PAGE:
Program Dates & Attendance
The 2017 Steiner Summer Yiddish Program runs from June 4 to July 21. All students must participate fully for seven weeks (barring emergencies). Attendance at all classes and many extracurricular activities is required. While most Saturdays and Sundays are free, a required field trip to New York City will take place the weekend of July 6-9.
All students enroll in either Intensive Yiddish 1 or Intensive Yiddish 2 and can earn four credits (equivalent to a full year’s work) through the University of Massachusetts Amherst.
Language classes meet for three hours every morning, Monday to Friday. Homework assignments for language classes average two hours a night.
For Beginner Students: Introduction to Yiddish Culture Class
Beginner students take a two-hour Introduction to Yiddish Culture course every afternoon, Monday to Friday, and can earn up to two credits through University of Massachusetts Amherst. Taught by leading Jewish studies scholars, the course introduces students to Yiddish history, literature, song, and film over time and across regions.
For Intermediate Students: Internship Projects and Weekly Seminars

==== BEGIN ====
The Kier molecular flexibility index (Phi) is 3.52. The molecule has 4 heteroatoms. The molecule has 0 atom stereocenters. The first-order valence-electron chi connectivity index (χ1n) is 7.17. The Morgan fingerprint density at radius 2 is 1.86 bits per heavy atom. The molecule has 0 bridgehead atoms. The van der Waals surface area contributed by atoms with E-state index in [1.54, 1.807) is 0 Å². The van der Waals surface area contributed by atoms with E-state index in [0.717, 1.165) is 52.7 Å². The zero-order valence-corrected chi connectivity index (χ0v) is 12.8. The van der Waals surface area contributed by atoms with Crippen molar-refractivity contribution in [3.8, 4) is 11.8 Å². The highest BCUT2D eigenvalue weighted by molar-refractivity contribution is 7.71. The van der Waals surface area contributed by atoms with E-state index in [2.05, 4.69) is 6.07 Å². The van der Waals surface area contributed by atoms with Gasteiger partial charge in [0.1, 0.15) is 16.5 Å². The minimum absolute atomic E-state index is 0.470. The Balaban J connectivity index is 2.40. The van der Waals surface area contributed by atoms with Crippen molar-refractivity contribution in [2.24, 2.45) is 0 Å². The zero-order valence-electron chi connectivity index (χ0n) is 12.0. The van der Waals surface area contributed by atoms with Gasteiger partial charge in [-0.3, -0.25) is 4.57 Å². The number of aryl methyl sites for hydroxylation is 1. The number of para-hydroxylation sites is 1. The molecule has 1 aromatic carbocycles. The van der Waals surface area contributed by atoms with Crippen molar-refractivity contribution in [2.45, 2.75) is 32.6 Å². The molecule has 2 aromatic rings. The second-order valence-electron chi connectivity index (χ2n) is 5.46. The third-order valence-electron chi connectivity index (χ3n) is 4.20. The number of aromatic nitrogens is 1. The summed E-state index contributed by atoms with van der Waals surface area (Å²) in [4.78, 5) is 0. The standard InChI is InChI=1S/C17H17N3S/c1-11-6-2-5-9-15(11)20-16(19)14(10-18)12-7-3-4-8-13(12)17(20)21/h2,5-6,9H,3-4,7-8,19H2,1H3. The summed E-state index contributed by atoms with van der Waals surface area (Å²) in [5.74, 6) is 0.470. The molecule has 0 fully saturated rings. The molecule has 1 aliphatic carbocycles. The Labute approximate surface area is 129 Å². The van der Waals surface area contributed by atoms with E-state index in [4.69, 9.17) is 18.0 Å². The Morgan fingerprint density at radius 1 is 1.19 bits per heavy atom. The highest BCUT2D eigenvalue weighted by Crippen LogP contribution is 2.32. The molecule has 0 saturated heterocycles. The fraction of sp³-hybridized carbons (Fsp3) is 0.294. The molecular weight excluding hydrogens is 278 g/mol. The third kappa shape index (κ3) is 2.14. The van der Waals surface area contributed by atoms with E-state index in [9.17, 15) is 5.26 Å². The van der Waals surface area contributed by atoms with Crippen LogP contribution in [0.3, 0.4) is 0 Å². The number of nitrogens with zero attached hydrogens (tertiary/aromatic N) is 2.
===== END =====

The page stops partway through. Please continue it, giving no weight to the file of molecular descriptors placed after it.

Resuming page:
Intermediate students have the option to enroll in the Introduction to Yiddish Culture course or spend two hours each weekday working as interns on major Center projects, such as oral history or collections curation. Students who choose the internship option receive a $1,000 stipend.
Once a week, all intermediate students attend an hour-long seminar, conducted in Yiddish and taught by a visiting scholar in the field of Yiddish studies.
International students who apply at the intermediate level and wish to pursue an internship must e-mail Gretchen Fiordalice (firstname.lastname@example.org) before submitting their application.
Outside of class, Steiner students take part in a full schedule of social events, including hikes, workshops, lunches, and potluck dinners, and attend Yidstock, the Center’s annual festival of new Yiddish music. Students participate in clubs on topics such as music, dance, poetry, comedy, or cooking, and have the opportunity to explore their own individual interests through student-run programs and workshops.
While the program is not fully immersive (some program activities take place in English, especially for beginners), students are encouraged to speak Yiddish outside of class as much as possible, and many of the extracurricular activities are Yiddish-only events.
Sample Daily Schedule
9 a.m.—12 p.m. Language classes
12—1:30 p.m. Lunch and Yiddish conversation hour
1:30—3:30 p.m. Culture classes/projects
4—5 p.m. Oral history workshop
or 3:45—4:45 p.m. Intermediate seminar
7—9 p.m. Potluck dinner